News / Edmonton

Last chance to name Whyte Avenue alley

City of Edmonton's 'Name That Alley' contest aims to increase vibrancy, walkability.

The city is asking residents to name the alley on Whyte Avenue between 104 Street and 105 Street.

Kevin Tuong / Metro

The city is asking residents to name the alley on Whyte Avenue between 104 Street and 105 Street.

The time is almost up to name a Whyte Avenue alley that’s getting a summer paint job and patio.

The City of Edmonton’s Name That Alley contest wraps up Friday at 5 p.m. for the alley that has been closed to traffic between 104 Street and 105 Street.

It will be the second time since 2015 that the city has drawn attention to the space by adding splashes of colour, and it seems to be a welcome change for businesses in the area.

“I think closing off an alley like that has worked well for us in the past and now we’re just taking it the next step further,” said Old Strathcona Business Association Executive Director Murray Davison.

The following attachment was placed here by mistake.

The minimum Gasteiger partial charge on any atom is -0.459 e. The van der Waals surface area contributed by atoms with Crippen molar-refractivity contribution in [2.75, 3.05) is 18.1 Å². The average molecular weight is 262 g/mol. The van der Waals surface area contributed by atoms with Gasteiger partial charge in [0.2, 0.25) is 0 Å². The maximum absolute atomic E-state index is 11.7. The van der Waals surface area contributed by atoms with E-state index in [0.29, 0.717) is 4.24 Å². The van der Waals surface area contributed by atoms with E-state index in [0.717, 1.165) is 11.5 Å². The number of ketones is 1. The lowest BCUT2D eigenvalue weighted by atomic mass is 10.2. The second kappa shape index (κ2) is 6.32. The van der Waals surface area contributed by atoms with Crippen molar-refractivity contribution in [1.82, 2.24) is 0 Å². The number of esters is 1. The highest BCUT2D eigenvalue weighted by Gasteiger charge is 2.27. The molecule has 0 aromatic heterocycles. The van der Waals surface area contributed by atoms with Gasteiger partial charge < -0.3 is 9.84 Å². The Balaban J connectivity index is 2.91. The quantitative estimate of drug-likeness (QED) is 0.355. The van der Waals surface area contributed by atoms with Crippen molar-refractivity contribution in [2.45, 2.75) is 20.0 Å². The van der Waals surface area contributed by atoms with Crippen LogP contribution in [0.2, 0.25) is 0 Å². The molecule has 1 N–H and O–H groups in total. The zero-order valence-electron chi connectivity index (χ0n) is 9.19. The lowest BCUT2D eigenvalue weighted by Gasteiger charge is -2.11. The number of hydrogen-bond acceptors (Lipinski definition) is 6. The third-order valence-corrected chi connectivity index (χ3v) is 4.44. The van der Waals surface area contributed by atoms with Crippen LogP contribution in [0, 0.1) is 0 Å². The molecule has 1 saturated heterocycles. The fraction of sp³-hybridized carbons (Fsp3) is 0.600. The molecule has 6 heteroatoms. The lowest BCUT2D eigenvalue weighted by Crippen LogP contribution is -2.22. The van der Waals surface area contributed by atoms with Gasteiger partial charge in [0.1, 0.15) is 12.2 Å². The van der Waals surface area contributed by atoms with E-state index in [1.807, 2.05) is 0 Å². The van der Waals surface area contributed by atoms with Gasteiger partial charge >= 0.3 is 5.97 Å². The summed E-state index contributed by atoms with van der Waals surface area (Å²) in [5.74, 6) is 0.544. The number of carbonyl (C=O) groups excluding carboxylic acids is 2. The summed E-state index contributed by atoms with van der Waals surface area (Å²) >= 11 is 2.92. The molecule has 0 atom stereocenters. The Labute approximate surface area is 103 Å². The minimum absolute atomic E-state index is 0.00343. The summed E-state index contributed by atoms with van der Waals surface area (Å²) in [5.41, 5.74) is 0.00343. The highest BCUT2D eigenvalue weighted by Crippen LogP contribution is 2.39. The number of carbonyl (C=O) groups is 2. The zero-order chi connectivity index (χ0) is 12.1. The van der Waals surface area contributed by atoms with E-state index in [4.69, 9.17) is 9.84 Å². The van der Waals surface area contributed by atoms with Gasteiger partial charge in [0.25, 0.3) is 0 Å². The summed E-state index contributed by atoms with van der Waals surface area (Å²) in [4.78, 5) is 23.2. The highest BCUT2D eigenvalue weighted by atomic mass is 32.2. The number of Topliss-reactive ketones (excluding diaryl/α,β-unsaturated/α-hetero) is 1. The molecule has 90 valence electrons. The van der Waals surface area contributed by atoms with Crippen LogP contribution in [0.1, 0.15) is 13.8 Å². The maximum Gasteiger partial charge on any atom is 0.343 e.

Last year, the alley was covered in polka dots and hopscotch.

This year, it will be painted in a labyrinth theme.

Davison said any features added to the space will draw more positive attention, and less of the negative aspects that sometimes come with being located in a busy nightlife area.

“It will get utilized more, and not just as a bathroom,” he laughed.

Nearby bar Malt and Mortar will also take some of the alley space with a patio that’s going up for the summer.

Davison hopes to see more changes on Whyte in the future.  

“I think you’re going to see more of this happening within the community. Even the alley directly across from it has the potential for being closed down,” he said.

“It’s a safety aspect as well. As we continue to increase the walkability in the historic core here, the old way of having alleys coming out and crossing the sidewalk and then turning back out onto the major artery is quite dangerous.”

Hani Quan, a senior planner with CityLab, said the city had received 47 submissions late Wednesday afternoon.

“Over time, we hope that this will help to transform the alley into a gathering place that continues to have meaning for the community,” Quan said.

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